Jean De La Fontaine

(1621 - 1695 / Champagne / France)

Jean De La Fontaine Poems

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Best Poem of Jean De La Fontaine

The Country Justice

TWO lawyers to their cause so well adhered,
A country justice quite confused appeared,
By them the facts were rendered so obscure
With which the truth remained he was not sure.
At length, completely tired, two straws he sought
Of diff'rent lengths, and to the parties brought.
These in his hand he held:--the plaintiff drew
(So fate decreed) the shortest of the two.
On this the other homeward took his way,
To boast how nicely he had gained the day.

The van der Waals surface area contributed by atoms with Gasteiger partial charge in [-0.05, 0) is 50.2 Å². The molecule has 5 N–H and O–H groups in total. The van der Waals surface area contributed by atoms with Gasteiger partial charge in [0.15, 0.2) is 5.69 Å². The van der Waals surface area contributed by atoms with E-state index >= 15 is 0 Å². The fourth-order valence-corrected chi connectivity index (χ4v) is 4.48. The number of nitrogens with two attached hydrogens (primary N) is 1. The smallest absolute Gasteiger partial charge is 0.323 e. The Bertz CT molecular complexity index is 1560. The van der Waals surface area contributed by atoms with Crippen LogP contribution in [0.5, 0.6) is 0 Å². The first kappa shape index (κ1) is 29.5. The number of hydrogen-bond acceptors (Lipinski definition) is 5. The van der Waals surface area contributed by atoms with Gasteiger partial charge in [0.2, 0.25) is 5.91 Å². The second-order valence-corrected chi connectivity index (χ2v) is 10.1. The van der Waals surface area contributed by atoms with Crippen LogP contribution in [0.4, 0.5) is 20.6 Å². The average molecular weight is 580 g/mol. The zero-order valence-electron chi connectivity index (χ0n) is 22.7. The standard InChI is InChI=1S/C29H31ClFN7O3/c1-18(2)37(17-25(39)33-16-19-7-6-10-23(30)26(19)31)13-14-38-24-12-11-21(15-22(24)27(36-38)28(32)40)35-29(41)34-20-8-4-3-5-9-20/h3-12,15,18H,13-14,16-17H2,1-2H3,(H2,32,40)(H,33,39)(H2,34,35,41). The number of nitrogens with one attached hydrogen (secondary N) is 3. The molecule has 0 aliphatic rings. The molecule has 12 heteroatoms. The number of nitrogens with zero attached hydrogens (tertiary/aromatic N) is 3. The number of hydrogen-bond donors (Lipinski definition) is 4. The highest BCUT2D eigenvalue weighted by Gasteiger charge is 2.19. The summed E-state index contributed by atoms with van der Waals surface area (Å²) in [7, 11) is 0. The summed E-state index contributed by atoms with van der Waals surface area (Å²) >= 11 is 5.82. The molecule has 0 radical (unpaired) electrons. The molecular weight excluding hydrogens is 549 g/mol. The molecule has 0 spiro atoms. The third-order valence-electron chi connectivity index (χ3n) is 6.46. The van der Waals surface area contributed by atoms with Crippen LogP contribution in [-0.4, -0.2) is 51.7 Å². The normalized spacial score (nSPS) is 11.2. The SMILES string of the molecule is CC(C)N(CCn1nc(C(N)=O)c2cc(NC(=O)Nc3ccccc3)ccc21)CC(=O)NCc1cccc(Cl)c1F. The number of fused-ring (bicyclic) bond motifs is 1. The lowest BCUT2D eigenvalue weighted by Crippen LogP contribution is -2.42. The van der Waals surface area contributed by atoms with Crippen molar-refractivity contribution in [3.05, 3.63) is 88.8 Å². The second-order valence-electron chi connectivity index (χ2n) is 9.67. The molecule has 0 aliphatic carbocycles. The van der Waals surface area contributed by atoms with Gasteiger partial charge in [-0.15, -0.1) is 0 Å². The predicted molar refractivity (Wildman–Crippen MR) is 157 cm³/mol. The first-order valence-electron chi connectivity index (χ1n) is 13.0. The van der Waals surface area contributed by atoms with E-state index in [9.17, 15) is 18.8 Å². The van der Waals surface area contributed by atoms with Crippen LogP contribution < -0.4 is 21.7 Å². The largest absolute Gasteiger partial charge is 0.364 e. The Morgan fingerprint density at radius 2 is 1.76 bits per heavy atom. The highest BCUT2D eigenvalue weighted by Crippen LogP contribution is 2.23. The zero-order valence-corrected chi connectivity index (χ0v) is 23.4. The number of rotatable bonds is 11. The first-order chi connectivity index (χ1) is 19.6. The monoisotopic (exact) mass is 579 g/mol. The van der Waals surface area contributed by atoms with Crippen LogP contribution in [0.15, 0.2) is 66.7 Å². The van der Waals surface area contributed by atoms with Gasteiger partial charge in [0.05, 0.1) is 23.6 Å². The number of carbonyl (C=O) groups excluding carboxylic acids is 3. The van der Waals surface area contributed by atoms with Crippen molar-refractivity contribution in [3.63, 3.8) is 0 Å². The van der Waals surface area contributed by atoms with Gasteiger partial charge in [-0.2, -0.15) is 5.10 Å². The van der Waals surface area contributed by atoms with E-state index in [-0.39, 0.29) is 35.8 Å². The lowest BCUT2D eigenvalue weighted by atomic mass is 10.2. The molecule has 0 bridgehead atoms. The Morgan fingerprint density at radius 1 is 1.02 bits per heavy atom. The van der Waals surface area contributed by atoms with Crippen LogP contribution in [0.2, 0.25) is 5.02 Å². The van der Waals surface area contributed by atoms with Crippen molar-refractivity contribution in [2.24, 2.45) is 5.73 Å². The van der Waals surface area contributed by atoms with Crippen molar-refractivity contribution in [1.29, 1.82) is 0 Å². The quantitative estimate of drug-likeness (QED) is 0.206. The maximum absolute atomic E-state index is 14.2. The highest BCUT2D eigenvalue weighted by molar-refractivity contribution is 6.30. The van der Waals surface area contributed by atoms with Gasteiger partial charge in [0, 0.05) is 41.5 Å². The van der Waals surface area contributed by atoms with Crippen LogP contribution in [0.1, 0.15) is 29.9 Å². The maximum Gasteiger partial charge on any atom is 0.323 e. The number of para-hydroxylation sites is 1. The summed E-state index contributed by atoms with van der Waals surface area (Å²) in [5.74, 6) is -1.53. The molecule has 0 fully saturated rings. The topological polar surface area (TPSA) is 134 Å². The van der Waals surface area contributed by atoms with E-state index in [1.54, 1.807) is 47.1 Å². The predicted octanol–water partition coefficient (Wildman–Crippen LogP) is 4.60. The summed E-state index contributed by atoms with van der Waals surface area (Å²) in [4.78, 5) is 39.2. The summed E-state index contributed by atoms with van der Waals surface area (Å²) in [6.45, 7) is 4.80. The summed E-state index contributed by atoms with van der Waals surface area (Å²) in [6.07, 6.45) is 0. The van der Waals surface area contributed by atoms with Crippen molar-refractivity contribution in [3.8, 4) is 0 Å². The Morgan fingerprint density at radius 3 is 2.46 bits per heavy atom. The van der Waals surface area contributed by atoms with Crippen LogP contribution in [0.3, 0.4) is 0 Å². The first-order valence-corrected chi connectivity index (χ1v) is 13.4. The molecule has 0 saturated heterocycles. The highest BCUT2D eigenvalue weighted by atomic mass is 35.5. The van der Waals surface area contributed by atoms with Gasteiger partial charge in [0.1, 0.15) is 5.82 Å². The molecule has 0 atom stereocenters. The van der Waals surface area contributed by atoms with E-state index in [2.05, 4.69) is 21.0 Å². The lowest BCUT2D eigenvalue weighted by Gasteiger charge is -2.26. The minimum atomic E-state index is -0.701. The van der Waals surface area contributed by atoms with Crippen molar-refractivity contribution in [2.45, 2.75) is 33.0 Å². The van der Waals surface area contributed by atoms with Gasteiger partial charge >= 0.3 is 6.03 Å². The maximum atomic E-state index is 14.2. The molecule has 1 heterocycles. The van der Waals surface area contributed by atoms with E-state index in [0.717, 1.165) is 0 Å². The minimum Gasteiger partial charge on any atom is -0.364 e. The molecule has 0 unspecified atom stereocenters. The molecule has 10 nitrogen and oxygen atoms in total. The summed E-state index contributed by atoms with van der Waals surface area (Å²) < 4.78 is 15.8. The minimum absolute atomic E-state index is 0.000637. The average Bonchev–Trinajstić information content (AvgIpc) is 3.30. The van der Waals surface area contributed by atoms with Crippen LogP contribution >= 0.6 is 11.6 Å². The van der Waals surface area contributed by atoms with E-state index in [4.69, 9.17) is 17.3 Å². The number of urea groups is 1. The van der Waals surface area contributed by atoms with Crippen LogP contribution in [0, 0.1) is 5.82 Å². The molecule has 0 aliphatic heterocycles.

THE bench complained: the magistrate replied
Don't blame I pray--'tis nothing new I've tried;
Courts often ...

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The Clyster

IF truth give pleasure, surely we should try;
To found our tales on what we can rely;
Th' experiment repeatedly I've made,
And seen how much realities persuade:
They draw attention: confidence awake;
Fictitious names however we should take,
And then the rest detail without disguise:
'Tis thus I mean to manage my supplies.

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